I opine

Wall Street on the Dole

Posted in economy, ethics, politics by jaeminuf on September 23, 2008

Someone tell me why that $700 billion can’t be put to actually helping out individuals rather than Wall Street.

The Feds will need to create some administrative infrastructure that will handle doling out – yes, I am using the rhetoric of welfare intentionally here – $700 billion to Wall Street. There will be some wrangling over how many cents to each dollar of debt to be acquired. Blah blah blah.

How much more difficult would it be to set aside that money, create the administrative infrastructure by which mortgage owners who are suffering can apply for re-financing from that pot of money? The banks will get their loans back, homeowners would be able to keep their homes (presuming that a majority will be able to afford discounted mortgage rates), and the fed will get its money back over time, and bankruptcy laws wouldn’t need to be changed?

And really, I can’t be the only person who thinks this may be feasible and far preferable than what Paulson, Bernancke, and the Bush administration are demanding, oops, “proposing as necessary to avoid financial meltdown, global economic crisis, a recession, Armageddon (choose your pick).” Other than that this may be impolitic, why can’t this work?

And tell me again, why ought the US Treasury include foreign investors in the bailout? Nevermind why Wall Street can’t pull itself up by its bootstraps.

I’m asking, not being rhetorical. Sarcastic, but not rhetorical.


3 Responses

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  1. raymond said, on September 23, 2008 at 10:01 pm

    it’s an international monetary crisis. this is way beyond bill and mary main street. the time for options has passed–and punitive punishments too. we can come back to this in 90 days and start chopping heads (under an obama admin), but today, they need to repair and rebuild (confidence).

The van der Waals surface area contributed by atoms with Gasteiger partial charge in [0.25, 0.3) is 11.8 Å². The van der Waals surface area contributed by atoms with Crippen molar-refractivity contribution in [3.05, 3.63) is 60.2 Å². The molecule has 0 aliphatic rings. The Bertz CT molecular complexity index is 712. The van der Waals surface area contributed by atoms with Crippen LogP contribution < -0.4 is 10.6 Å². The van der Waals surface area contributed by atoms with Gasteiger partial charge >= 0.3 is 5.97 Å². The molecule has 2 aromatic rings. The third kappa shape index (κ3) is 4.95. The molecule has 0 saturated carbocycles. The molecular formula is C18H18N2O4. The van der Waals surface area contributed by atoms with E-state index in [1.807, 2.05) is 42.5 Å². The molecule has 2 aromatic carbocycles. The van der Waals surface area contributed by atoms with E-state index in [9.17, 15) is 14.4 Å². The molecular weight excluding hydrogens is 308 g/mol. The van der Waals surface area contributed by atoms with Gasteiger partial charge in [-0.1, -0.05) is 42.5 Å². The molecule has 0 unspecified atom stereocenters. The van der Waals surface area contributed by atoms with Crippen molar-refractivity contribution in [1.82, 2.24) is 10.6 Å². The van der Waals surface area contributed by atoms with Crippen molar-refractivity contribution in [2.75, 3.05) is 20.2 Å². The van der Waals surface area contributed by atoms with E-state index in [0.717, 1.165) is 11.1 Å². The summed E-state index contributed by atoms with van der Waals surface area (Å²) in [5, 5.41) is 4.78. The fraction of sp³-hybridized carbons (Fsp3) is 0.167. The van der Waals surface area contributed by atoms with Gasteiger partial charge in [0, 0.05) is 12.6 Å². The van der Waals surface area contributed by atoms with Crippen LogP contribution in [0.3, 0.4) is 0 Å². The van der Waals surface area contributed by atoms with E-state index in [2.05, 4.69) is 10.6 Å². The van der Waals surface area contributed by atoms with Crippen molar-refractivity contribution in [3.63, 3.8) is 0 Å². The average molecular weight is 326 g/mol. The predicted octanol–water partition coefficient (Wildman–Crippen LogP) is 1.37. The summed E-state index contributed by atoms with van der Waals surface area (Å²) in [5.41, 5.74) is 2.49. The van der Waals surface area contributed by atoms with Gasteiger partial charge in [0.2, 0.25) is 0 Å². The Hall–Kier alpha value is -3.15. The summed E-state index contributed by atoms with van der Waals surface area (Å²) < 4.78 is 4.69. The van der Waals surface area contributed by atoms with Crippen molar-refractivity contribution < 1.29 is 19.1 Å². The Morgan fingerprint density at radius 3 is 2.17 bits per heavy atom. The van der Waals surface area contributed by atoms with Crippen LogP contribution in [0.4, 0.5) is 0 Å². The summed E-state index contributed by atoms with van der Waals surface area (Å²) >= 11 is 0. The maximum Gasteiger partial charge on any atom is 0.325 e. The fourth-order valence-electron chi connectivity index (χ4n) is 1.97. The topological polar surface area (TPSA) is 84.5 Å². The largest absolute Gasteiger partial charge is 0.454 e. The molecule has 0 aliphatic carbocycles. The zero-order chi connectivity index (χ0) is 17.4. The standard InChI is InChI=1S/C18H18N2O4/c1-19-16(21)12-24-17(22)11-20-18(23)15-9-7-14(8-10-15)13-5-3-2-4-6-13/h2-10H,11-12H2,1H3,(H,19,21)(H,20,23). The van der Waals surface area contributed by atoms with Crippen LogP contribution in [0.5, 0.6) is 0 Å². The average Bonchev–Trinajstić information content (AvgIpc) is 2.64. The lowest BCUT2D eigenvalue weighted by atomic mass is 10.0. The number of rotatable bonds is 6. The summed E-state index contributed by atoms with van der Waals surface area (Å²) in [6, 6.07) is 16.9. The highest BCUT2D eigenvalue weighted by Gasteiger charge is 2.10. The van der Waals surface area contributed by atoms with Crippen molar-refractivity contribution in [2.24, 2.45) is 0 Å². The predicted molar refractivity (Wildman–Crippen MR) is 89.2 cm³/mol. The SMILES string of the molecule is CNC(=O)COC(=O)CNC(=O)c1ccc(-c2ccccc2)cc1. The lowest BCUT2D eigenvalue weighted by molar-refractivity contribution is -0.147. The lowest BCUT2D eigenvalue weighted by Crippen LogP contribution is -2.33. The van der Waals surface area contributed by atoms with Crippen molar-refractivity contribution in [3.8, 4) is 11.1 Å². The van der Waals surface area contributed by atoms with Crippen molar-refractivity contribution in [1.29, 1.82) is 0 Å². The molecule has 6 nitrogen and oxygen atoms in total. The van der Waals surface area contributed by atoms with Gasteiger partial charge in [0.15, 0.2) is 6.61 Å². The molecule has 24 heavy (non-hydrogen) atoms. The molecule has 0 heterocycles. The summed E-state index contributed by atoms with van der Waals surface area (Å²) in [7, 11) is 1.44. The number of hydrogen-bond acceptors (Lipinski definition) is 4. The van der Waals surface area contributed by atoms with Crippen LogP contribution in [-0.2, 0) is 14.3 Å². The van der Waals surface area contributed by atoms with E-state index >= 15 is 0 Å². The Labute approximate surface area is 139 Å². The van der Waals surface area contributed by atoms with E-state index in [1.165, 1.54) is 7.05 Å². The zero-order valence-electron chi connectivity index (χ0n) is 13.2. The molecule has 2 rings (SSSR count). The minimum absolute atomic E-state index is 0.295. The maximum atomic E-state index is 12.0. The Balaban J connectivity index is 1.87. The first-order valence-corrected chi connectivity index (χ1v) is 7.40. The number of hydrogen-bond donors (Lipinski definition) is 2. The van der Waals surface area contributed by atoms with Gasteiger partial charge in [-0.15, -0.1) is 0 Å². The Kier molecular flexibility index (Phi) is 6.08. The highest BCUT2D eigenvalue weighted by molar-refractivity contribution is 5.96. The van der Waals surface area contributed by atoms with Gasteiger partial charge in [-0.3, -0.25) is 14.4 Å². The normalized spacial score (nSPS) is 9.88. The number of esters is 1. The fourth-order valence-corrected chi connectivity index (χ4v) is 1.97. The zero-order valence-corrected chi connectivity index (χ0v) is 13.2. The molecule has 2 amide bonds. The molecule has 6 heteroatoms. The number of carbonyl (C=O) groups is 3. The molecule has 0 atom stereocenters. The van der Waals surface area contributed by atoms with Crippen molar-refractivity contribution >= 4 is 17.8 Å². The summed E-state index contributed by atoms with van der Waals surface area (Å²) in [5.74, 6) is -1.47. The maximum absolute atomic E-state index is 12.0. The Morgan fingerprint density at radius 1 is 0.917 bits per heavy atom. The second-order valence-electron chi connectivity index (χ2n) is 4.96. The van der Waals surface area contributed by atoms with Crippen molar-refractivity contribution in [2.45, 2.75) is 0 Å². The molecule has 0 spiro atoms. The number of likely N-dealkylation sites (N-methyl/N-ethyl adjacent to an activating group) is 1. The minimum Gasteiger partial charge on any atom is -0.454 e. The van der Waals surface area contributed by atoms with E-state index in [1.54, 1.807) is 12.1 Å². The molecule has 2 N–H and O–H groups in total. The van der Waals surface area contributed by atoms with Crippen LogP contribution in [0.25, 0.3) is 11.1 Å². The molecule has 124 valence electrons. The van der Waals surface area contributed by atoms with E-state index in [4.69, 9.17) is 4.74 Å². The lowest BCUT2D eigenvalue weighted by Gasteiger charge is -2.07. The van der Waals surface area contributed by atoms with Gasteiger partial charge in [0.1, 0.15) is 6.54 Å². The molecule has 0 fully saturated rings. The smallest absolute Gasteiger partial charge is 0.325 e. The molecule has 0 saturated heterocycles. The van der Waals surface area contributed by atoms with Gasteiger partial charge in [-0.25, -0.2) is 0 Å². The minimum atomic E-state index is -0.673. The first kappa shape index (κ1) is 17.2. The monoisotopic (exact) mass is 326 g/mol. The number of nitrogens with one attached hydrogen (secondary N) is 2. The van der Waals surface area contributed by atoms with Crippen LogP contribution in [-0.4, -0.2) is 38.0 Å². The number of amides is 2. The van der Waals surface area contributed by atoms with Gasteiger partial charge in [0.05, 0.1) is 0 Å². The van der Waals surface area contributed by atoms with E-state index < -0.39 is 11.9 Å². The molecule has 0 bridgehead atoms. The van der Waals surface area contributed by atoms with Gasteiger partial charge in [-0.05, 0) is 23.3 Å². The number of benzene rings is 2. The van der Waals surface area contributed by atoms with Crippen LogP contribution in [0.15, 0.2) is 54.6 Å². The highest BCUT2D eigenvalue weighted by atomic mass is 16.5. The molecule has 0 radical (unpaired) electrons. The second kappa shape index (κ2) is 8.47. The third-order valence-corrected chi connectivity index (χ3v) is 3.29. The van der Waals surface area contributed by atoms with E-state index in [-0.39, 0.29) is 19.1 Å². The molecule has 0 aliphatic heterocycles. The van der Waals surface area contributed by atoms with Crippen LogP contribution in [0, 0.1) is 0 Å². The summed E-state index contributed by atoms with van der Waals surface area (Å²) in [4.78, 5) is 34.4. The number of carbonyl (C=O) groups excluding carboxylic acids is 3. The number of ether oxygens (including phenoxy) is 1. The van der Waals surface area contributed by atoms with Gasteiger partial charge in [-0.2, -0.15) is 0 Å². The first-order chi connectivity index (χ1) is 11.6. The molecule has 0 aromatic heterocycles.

that said, there should be a freeze on some CEO assets. not sure what’s allowed, but any bank that required bailing out should have some constraints on bonuses, salaries, etc.

  2. echo said, on September 23, 2008 at 10:22 pm

    Although the crisis may be international in scope, I am not convinced that the answer isn’t through Main Street. I don’t see this as being a punitive measure. I don’t see how it can be.

    What the banks need immediately is a cash infusion asap, yes? To increase the amount of capital they have on hand in relation to their debt. In a process similar to the way student loans are handled, mortgages refinancing through the federal government can supply Wall Street with the cash infusion they need asap. They’d be getting upfront cash for sums they’d not anticipated for many years down the road originally. Depending on accounting rules, write downs may not even be necessary. Mortgage holders may need a waiver for penalties for early payment.

    The model for the process already exists. Stafford Loans for example are processed and disbursed within 3-5 days of application.

  3. And They All Fall Down « I opine said, on September 25, 2008 at 11:26 pm

    […] to get confirmation that my years as a financial analyst weren’t for notta. A few days ago, I wondered aloud whether it would be feasible and helpful to create a federal entity…. Well… James K. Galbraith, the author of The Predator State: How Conservatives Abandoned the […]

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